Book part
Publication date: 11 April 2012

Paul Stock and Susan Peoples

Purpose – This study compares the arrival of large-scale dairy farming in two New Zealand regions since 1984 with a particular focus on the competition between sheep…

Abstract

Purpose – This study compares the arrival of large-scale dairy farming in two New Zealand regions since 1984 with a particular focus on the competition between sheep farming and dairy farming.

Design/methodology/approach – The case study draws on qualitative interviews with 58 farmers in two regions.

Findings – We identify and compare the changing economic, social and cultural hierarchies in and between the two regions.

Originality/value – This study extends a typical political economic comparison by emphasising the changes in social and cultural capital as a result of the changing economic conditions in the country and the regions.

Details

Rethinking Agricultural Policy Regimes: Food Security, Climate Change and the Future Resilience of Global Agriculture
Type: Book
ISBN: 978-1-78052-349-1

Keywords

Book part
Publication date: 22 November 2016

Svetlana Saksonova and Irēna Kantāne

This study aims to research examples of mergers and acquisitions of European and Latvian dairy firms, the motivation for these transactions and their results, and to show…

Abstract

This study aims to research examples of mergers and acquisitions of European and Latvian dairy firms, the motivation for these transactions and their results, and to show that mergers and acquisitions had a positive impact on the development of the dairy industry overall and on specific firms by increasing their competitiveness.

The authors analyze the reasons for, as well as the meaning and impact of, mergers and acquisitions on firm development, focusing on the example of dairy companies in Europe, and subsequently on these processes in Latvian dairy industry.

The study is based on the qualitative and quantitative analysis of firm financial reports as well as reports of the International Dairy Federation, publications of the United Nations Food and Agriculture Organization, annual reports of the International Farm Comparison Network, reports on the dairy industry in the European Union, Latvian Central Union of Dairy Producers, Lursoft firm registry data, as well as reports of the Ministry of Agriculture, and Latvian Farm Consultation and Education center.

The study relies on statistical comparisons of firm operations before mergers or acquisitions as well as during the process and afterwards. This allows identifying the impact of mergers itself on particular firms or the industry, while abstracting from exogenous factors. Mergers and acquisitions in Latvian dairy industry had begun in 2011 and continued until 2013. However, the geopolitical situation in Europe in 2015 had fully offset the positive impact of this process. The deterioration in the geopolitical climate due to developments in Russian–Ukrainian relations has had a big impact on the economic processes affecting the development strategy of dairy firms.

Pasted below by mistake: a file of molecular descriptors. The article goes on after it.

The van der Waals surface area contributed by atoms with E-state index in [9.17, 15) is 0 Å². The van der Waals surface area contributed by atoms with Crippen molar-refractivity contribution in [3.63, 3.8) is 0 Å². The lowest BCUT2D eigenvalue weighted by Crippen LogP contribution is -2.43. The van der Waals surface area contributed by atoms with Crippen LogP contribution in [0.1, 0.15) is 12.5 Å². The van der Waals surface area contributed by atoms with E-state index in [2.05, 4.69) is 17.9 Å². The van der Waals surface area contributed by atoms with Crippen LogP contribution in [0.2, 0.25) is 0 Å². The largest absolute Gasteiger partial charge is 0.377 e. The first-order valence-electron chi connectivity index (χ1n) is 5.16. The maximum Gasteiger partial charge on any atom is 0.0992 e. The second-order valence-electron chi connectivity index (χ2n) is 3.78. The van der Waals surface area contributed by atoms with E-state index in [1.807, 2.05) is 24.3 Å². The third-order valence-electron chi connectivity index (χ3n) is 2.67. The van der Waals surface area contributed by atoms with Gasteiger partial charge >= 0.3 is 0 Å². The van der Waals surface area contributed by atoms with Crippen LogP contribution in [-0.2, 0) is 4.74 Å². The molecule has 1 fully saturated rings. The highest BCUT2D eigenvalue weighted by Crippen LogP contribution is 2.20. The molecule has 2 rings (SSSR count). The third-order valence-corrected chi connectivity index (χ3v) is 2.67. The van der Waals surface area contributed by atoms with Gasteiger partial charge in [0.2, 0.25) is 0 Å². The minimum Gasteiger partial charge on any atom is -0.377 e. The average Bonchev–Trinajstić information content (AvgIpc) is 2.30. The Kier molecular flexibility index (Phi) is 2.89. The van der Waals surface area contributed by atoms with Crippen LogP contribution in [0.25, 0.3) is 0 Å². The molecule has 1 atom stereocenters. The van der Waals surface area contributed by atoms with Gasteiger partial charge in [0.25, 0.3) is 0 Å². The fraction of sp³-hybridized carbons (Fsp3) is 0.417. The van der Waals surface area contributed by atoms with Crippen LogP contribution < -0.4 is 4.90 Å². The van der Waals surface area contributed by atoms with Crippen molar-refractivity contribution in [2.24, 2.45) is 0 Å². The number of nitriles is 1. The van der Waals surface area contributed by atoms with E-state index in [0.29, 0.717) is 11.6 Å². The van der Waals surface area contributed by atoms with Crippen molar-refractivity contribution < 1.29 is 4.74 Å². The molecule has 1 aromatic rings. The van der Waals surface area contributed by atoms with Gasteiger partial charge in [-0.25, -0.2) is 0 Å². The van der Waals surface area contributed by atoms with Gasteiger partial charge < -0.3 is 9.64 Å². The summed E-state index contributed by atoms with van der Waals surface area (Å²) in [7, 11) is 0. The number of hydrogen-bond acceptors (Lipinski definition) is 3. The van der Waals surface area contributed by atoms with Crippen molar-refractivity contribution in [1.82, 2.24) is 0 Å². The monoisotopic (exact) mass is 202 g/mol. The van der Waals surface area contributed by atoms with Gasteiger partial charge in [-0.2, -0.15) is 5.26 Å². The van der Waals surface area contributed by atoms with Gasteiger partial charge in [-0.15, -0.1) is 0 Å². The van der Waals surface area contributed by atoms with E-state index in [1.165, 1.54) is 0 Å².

This study finds that often the problems of firm development are related to the lack of financial management especially deficiencies in decision making about firm mergers and acquisitions.

Historical and statistical analysis as well as comparisons of successful experiences in Europe and Latvia allows the authors to conclude that in evaluating decisions on the possibilities for mergers and acquisitions Latvian firms have to be guided by the most important results of this process: possible increases in foreign direct investment and the growth in market share. This will, in turn, give the firms an opportunity to acquire new technologies, reorganize manufacturing processes, and start producing goods with larger value added. Ultimately, this will allow increasing firm values.

Details

Contemporary Issues in Finance: Current Challenges from Across Europe
Type: Book
ISBN: 978-1-78635-907-0

Keywords

Book part
Publication date: 30 June 2017

Bruce Muirhead

The chapter will document the Canadian reaction, as reflected in the demand of New Zealand, that Canada fundamentally alters its dairy supply management system in order to…

Abstract

The chapter will document the Canadian reaction, as reflected in the demand of New Zealand, that Canada fundamentally alters its dairy supply management system in order to participate in the Trans-Pacific Partnership negotiations. The Canadian government has resolutely refused to do so, supported wholeheartedly by dairy farmers throughout the country. This is in part because of the effect such an action would have on rural spaces and the debilitating result it would have on Canadian dairy production. As well, the chapter will address the issue of the cost of dairy products in New Zealand as compared with Canada. Part of this analysis will focus on the role of supermarkets in determining the price structure of milk in both Canada and New Zealand. Finally, the chapter will offer an examination of the New Zealand system as represented by Fonterra and the Canadian system as epitomized by dairy supply management.

1 – 10 of over 8000